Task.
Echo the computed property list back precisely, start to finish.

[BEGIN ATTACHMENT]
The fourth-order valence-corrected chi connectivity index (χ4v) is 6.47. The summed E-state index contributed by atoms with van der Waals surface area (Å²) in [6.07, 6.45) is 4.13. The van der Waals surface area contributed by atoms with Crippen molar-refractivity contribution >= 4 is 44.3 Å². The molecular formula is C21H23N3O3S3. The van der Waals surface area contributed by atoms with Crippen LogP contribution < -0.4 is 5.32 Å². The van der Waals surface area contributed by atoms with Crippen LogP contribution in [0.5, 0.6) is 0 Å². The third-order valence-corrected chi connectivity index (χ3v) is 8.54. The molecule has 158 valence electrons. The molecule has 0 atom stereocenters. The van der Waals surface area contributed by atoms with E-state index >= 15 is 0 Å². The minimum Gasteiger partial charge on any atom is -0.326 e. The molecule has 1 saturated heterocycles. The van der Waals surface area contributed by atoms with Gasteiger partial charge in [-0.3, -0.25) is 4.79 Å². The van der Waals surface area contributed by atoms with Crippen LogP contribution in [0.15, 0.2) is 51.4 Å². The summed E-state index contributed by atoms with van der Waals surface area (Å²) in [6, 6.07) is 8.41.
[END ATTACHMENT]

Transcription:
The fourth-order valence-corrected chi connectivity index (χ4v) is 6.47. The summed E-state index contributed by atoms with van der Waals surface area (Å²) in [6.07, 6.45) is 4.13. The van der Waals surface area contributed by atoms with Crippen molar-refractivity contribution >= 4 is 44.3 Å². The molecular formula is C21H23N3O3S3. The van der Waals surface area contributed by atoms with Crippen LogP contribution < -0.4 is 5.32 Å². The van der Waals surface area contributed by atoms with Crippen LogP contribution in [0.5, 0.6) is 0 Å². The third-order valence-corrected chi connectivity index (χ3v) is 8.54. The molecule has 158 valence electrons. The molecule has 0 atom stereocenters. The van der Waals surface area contributed by atoms with E-state index >= 15 is 0 Å². The minimum Gasteiger partial charge on any atom is -0.326 e. The molecule has 1 saturated heterocycles. The van der Waals surface area contributed by atoms with Gasteiger partial charge in [-0.3, -0.25) is 4.79 Å². The van der Waals surface area contributed by atoms with Crippen LogP contribution in [0.15, 0.2) is 51.4 Å². The summed E-state index contributed by atoms with van der Waals surface area (Å²) in [6, 6.07) is 8.41.